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I Marine Expeditionary Force (MEF) Information Group (I MIG) provides administrative, training, and logistical support while in CONUS and forward deployed to the I MEF and I MEB Command Elements. Additionally, function as Higher Headquarters for the four Major Subordinate Elements in order to allow I MEF CE to execute warfighting functions in support of service and COCOM initiatives as required.

Plan and direct, collect process, produce and disseminate intelligence, and provide, counterintelligence support to the MEF Command Element, MEF major subordinate commands, subordinate Marine Air Group Task Force(MAGTF), and other commands as directed

Photo Information

U.S. Marines with Weapons Company, 1st Battalion, 7th Marine Regiment, Special Purpose Marine Air-Ground Task Force--Crisis Response--Central Command, rush with their weapons system as they conduct live-fire training on the new M252A2 81mm mortar system at Al Asad Air Base, Iraq, Oct. 24, 2015. The training allowed the Marines, who are charged with providing security of Al Asad, an opportunity to hone their tactics, techniques and procedures in employment of the system, further reinforcing their ability to provide protection to their coalition and Iraqi Security Force partners as part of the Combined Joint Task Force – Operation Inherent Resolve’s building partner capacity mission.

Photo by Sgt. Owen Kimbrel

U.S. Marines get hands on with new mortar system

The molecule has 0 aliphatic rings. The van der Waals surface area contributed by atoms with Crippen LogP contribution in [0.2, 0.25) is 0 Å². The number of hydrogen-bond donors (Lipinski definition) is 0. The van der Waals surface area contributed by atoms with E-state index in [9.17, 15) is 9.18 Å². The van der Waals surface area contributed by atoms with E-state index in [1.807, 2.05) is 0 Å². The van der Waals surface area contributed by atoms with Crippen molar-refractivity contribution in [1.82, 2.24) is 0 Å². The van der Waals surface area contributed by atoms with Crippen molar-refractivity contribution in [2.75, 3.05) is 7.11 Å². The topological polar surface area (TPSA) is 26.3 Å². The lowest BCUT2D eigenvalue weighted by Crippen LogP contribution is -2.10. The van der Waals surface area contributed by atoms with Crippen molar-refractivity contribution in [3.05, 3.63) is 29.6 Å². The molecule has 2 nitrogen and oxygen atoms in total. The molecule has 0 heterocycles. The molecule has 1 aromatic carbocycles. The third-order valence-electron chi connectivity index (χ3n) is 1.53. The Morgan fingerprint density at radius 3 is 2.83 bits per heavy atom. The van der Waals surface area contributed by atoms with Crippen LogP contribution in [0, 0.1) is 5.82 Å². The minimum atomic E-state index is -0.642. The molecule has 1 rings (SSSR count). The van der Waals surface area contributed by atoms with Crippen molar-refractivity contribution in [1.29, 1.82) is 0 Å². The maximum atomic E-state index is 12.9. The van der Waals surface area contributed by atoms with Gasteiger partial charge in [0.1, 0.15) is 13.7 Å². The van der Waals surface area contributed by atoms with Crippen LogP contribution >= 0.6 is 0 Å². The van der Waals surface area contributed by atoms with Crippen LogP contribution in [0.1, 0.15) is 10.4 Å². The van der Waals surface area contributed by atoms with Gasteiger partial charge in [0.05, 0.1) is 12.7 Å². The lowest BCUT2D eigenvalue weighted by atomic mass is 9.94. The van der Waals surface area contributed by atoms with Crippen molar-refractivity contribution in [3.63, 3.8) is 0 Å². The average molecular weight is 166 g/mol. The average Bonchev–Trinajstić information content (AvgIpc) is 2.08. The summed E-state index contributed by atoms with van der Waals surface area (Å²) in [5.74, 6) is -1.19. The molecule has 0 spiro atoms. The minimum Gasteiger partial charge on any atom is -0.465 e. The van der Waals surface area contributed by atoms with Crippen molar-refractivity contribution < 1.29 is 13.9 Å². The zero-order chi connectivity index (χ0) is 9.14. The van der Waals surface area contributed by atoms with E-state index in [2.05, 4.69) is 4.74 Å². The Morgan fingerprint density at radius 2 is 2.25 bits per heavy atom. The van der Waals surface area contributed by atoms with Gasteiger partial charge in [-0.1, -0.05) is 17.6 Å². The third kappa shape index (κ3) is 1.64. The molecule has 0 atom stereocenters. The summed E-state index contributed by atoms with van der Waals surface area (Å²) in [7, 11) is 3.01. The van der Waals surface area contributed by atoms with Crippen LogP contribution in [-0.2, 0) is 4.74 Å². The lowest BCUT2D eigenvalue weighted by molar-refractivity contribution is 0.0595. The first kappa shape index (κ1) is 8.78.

12 Nov 2015 | Sgt. Owen Kimbrel I Marine Expeditionary Force

U.S. Marines with Weapons Company, 1st Battalion, 7th Marine Regiment, Special Purpose Marine Air-Ground Task Force--Crisis Response--Central Command, train on a new weapons system at Al Asad Air Base, Iraq, Oct. 24, and reinforce ability to provide protection to coalition partners and resources.

The Marines are charged with the security of Al Asad, a site used by coalition members to train Iraqi Security Forces as part of the Combined Joint Task Force – Operation Inherent Resolve’s building partner capacity mission.

“We were just issued the new M252A2 Lightweight 81 mm mortar system and before we employed it in combat, we decided to get the Marines out here [Al Asad range] and get some live fires training with the system,” said U.S. Marine 1st Lt. Alex Sherrod, the executive officer with Weapons Company.

During the training, Marines familiarized themselves firsthand on the functions of the system they could possibly employ in the battle space as a protection measure. The primary benefit of the training is it allowed the Marines the opportunity to hone their tactics, techniques and procedures in employment of the weapons system, further reinforcing their ability to provide protection to their coalition and Iraqi partners.

The new system is overall 10 pounds lighter than the previous mortar system and has heat reducing technology to keep the weapons system cooler than its predecessor.

The Marines fired a total of 87 rounds during the familiarization training to ensure every mortar team received ample time with the new system.